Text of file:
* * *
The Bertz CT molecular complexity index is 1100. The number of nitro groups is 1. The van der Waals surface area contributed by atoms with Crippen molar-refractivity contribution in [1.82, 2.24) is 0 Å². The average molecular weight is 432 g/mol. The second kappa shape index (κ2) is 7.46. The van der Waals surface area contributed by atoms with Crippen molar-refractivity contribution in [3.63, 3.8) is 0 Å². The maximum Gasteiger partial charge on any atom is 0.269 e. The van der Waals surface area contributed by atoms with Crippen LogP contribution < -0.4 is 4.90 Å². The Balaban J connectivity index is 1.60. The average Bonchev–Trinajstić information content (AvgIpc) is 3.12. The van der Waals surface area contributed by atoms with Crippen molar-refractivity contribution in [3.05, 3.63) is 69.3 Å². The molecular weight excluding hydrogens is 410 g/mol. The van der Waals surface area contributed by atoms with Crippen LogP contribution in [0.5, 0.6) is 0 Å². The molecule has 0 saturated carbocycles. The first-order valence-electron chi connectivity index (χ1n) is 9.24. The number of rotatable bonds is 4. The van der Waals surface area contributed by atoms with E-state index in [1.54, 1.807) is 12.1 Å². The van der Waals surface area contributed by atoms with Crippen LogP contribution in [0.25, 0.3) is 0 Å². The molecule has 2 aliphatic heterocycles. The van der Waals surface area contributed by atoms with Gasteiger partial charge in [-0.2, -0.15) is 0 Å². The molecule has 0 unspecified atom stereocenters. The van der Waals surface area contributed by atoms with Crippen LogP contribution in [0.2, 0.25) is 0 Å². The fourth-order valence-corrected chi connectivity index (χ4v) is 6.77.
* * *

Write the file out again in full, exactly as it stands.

The Bertz CT molecular complexity index is 1100. The number of nitro groups is 1. The van der Waals surface area contributed by atoms with Crippen molar-refractivity contribution in [1.82, 2.24) is 0 Å². The average molecular weight is 432 g/mol. The second kappa shape index (κ2) is 7.46. The van der Waals surface area contributed by atoms with Crippen molar-refractivity contribution in [3.63, 3.8) is 0 Å². The maximum Gasteiger partial charge on any atom is 0.269 e. The van der Waals surface area contributed by atoms with Crippen LogP contribution < -0.4 is 4.90 Å². The Balaban J connectivity index is 1.60. The average Bonchev–Trinajstić information content (AvgIpc) is 3.12. The van der Waals surface area contributed by atoms with Crippen molar-refractivity contribution in [3.05, 3.63) is 69.3 Å². The molecular weight excluding hydrogens is 410 g/mol. The van der Waals surface area contributed by atoms with Crippen LogP contribution in [0.5, 0.6) is 0 Å². The molecule has 0 saturated carbocycles. The first-order valence-electron chi connectivity index (χ1n) is 9.24. The number of rotatable bonds is 4. The van der Waals surface area contributed by atoms with E-state index in [1.54, 1.807) is 12.1 Å². The van der Waals surface area contributed by atoms with Crippen LogP contribution in [0.25, 0.3) is 0 Å². The molecule has 2 aliphatic heterocycles. The van der Waals surface area contributed by atoms with Gasteiger partial charge in [-0.2, -0.15) is 0 Å². The molecule has 0 unspecified atom stereocenters. The van der Waals surface area contributed by atoms with Crippen LogP contribution in [0.2, 0.25) is 0 Å². The fourth-order valence-corrected chi connectivity index (χ4v) is 6.77.